JOCELYN CHEY. Xi Jinping V. Allah

Dec 5, 2018

Protests are growing around the world over the forced detention and “re-education” of the Muslim Uighurs in China’s far west Xinjiang Province. It is important to frame our response in terms of our commitment to the protection of civil and political rights. The Uighurs are not terrorists as Beijing propaganda has painted them.

Large numbers of Uighurs and other Muslims from ethnic groups in far west China are being detained and forcibly re-educated. This is simply the latest demonstration of tension between the Chinese State and Islam. Of the five officially recognised religions in China, Islam presents the most problems to the State, and has done so for centuries. There are over twenty million Muslims in China, constituting 1-2 percent of the population. They have been there since the seventh century and can be found in every province but particularly in the west and northwest. They are mostly moderate Sunnis. In history, their uprisings have not been inspired by religious fervour but by famine, by loss of traditional lands to Han migrants, and by heavy-handed attempts by the government to regulate religion and cultural practices. A recent article in the New York Review of Books by long-term China resident Ian Johnson, who researches the practice of religion in that country, gives a useful summary of the historical background

The nineteenth century saw several large-scale uprisings against a background of economic disasters and the collapse of the Qing imperial rule. The Nian Rebellion in north China lasted over a decade. The Du Wenxiu Rebellion in southern Yunnan Province was put down in 1872 after sixteen years. In the 1860s and 70s some Sufi Hui people in the north mounted the First and Second Dungan Rebellions.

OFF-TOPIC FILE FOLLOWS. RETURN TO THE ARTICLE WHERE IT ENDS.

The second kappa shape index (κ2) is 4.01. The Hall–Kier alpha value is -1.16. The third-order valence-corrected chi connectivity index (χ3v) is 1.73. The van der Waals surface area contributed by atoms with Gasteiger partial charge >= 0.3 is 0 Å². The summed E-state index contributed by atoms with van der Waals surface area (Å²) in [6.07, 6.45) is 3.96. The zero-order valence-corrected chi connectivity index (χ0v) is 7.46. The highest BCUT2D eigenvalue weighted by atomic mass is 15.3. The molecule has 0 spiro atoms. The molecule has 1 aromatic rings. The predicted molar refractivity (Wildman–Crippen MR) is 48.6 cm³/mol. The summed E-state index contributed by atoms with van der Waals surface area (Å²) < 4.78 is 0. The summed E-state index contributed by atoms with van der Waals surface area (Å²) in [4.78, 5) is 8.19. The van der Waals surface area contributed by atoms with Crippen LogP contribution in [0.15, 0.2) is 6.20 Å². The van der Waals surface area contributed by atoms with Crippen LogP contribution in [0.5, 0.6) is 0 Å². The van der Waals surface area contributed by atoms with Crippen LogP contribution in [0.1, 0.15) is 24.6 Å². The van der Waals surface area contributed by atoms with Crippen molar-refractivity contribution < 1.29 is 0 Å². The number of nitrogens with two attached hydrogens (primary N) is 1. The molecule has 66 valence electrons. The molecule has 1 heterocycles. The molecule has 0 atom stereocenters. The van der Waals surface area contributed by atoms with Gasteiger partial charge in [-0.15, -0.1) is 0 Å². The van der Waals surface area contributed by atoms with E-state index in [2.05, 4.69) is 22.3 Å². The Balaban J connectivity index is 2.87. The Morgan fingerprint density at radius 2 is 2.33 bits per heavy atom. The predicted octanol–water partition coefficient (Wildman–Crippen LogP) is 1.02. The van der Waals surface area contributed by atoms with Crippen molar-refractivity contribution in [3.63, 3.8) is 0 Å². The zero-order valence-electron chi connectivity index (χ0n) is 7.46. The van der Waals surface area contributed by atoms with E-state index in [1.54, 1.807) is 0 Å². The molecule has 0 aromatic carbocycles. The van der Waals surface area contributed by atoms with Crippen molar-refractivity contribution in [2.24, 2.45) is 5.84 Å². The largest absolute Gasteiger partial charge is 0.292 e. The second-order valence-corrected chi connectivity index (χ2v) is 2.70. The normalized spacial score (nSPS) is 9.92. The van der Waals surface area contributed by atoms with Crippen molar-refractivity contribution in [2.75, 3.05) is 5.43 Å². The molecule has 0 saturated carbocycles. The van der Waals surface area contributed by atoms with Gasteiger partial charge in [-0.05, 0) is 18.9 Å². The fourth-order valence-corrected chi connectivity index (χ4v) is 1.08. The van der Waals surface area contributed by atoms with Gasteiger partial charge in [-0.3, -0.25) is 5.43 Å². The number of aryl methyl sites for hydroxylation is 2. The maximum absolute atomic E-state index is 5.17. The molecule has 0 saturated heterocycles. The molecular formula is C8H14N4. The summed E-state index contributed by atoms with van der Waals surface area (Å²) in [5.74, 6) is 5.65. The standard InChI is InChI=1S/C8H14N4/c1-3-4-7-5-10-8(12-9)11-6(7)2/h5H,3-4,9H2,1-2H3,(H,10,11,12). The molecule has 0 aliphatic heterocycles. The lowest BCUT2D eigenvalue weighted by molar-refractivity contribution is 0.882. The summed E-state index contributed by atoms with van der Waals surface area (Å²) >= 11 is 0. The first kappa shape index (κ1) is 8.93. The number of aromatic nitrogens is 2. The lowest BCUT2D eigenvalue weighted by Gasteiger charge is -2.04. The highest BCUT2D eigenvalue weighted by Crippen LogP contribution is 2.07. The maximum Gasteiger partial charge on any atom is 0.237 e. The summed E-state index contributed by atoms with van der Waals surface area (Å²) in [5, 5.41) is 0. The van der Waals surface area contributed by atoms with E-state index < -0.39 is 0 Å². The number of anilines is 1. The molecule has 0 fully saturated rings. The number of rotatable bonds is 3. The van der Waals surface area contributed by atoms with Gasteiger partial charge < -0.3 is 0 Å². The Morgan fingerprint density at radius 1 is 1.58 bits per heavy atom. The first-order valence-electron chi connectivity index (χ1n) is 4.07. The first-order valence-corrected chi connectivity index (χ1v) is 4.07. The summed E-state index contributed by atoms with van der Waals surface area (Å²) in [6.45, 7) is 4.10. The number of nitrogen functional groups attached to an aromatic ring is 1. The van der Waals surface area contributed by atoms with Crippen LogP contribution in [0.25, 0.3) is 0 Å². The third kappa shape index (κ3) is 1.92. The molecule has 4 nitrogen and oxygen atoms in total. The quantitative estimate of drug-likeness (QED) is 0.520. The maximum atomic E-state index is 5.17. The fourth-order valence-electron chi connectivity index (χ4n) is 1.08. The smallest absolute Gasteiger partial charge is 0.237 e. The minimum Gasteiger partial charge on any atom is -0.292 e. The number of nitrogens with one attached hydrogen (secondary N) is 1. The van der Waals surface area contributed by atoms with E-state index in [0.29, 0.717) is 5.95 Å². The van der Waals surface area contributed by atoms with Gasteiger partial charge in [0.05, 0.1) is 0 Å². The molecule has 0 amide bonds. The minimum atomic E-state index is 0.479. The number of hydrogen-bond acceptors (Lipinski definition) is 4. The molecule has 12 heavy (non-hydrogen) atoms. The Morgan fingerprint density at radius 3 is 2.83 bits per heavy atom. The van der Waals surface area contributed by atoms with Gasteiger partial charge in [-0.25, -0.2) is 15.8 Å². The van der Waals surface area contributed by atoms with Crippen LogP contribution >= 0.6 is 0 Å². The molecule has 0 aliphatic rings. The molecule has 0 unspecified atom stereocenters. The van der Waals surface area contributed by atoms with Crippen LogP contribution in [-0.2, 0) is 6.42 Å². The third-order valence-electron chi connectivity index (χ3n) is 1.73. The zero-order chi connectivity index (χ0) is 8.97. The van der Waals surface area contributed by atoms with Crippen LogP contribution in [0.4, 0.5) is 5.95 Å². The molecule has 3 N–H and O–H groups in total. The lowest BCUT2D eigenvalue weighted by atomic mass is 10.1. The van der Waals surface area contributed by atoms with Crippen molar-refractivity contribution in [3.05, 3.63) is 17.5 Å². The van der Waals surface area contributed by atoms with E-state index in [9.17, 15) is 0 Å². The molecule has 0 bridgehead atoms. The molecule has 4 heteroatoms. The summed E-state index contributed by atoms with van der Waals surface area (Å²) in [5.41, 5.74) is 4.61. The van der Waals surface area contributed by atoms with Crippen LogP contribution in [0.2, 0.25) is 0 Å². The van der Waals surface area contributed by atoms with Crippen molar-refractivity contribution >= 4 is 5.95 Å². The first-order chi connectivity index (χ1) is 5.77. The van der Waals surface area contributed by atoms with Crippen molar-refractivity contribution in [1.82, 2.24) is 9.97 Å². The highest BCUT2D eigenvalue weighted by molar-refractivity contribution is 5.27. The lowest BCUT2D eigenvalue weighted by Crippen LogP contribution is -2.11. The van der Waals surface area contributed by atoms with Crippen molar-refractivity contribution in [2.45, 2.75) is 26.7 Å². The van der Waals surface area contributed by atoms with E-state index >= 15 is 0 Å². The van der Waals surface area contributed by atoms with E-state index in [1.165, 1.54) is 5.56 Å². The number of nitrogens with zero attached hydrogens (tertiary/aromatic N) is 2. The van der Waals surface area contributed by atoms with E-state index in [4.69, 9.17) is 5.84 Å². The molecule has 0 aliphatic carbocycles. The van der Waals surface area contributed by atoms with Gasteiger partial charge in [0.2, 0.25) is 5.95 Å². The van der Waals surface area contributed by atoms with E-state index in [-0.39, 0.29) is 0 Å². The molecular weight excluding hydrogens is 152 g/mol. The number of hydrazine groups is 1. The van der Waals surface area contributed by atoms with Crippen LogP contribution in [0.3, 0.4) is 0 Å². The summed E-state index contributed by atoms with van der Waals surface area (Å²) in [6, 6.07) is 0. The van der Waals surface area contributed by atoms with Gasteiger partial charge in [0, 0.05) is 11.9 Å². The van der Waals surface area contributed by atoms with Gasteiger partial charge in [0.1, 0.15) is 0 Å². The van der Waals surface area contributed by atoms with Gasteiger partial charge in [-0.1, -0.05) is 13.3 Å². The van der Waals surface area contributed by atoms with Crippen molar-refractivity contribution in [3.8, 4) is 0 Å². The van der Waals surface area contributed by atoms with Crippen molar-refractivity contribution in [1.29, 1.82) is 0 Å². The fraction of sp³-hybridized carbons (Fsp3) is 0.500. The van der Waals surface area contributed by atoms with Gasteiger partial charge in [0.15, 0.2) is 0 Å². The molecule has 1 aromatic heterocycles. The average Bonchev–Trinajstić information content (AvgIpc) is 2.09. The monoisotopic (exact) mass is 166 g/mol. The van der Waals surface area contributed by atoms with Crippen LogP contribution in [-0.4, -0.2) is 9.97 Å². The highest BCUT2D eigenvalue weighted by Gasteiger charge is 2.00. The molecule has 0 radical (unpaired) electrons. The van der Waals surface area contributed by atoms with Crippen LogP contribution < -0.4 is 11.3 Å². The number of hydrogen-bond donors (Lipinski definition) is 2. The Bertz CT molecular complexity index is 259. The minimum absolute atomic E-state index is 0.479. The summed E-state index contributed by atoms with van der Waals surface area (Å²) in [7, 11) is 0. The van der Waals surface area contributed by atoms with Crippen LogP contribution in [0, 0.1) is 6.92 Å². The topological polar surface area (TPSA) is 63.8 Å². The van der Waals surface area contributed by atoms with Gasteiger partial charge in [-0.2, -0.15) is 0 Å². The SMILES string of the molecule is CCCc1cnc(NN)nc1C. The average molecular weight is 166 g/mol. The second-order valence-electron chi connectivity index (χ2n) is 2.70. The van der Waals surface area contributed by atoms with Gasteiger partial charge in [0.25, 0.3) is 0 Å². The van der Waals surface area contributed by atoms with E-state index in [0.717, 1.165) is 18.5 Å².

Xinjiang Province was incorporated into the Chinese empire in the 18th century. It had been home to several Muslim ethnic groups whose civilisations dated back many centuries. In the nineteenth and early twentieth centuries there were some desultory attempts to wrest back control of parts of the province with support from Imperial Russia and later the Soviet Union (part of the Great Game). When a deal was done between the Soviet Union and the new People’s Republic of China (PRC) in 1949, the leadership of the East Turkestan Republic perished in a mysterious plane crash.

In the early years of the PRC, Xinjiang religious practices and local cultures were accorded fairly liberal treatment, while army units were settled in the north and state farms established, but later political campaigns such as the Great Leap Forward and the Socialist Education Movement disrupted the region’s traditional economy and created tensions between Han settlers and local people. During the Cultural Revolution there were armed clashes involving tens of thousands of Han people. Only after Deng Xiaoping initiated political and economic reforms across the country did peace return. Even so, ethnic relations were fraught, as I personally have witnessed on several visits from the 1980s onwards.